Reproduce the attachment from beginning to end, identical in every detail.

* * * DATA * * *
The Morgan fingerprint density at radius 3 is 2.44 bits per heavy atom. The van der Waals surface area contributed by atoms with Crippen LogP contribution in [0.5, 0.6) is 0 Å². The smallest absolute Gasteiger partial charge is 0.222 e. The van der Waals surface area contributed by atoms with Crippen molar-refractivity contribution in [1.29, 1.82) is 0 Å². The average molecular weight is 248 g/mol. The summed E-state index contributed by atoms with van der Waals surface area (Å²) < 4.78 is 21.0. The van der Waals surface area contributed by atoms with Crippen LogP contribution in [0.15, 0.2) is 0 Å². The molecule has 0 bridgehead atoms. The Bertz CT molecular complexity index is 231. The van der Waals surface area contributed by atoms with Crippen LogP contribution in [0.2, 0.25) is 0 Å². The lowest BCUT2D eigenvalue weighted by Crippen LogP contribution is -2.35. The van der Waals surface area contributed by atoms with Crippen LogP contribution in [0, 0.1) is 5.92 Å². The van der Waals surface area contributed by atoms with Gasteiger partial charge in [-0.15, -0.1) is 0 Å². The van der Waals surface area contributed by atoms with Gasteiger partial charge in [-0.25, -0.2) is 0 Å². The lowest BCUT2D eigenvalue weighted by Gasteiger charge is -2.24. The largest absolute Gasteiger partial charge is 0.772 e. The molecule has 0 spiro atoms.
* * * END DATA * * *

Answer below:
The Morgan fingerprint density at radius 3 is 2.44 bits per heavy atom. The van der Waals surface area contributed by atoms with Crippen LogP contribution in [0.5, 0.6) is 0 Å². The smallest absolute Gasteiger partial charge is 0.222 e. The van der Waals surface area contributed by atoms with Crippen molar-refractivity contribution in [1.29, 1.82) is 0 Å². The average molecular weight is 248 g/mol. The summed E-state index contributed by atoms with van der Waals surface area (Å²) < 4.78 is 21.0. The van der Waals surface area contributed by atoms with Crippen LogP contribution in [0.15, 0.2) is 0 Å². The molecule has 0 bridgehead atoms. The Bertz CT molecular complexity index is 231. The van der Waals surface area contributed by atoms with Crippen LogP contribution in [0.2, 0.25) is 0 Å². The lowest BCUT2D eigenvalue weighted by Crippen LogP contribution is -2.35. The van der Waals surface area contributed by atoms with Crippen LogP contribution in [0, 0.1) is 5.92 Å². The van der Waals surface area contributed by atoms with Gasteiger partial charge in [-0.15, -0.1) is 0 Å². The van der Waals surface area contributed by atoms with Gasteiger partial charge in [-0.25, -0.2) is 0 Å². The lowest BCUT2D eigenvalue weighted by Gasteiger charge is -2.24. The largest absolute Gasteiger partial charge is 0.772 e. The molecule has 0 spiro atoms.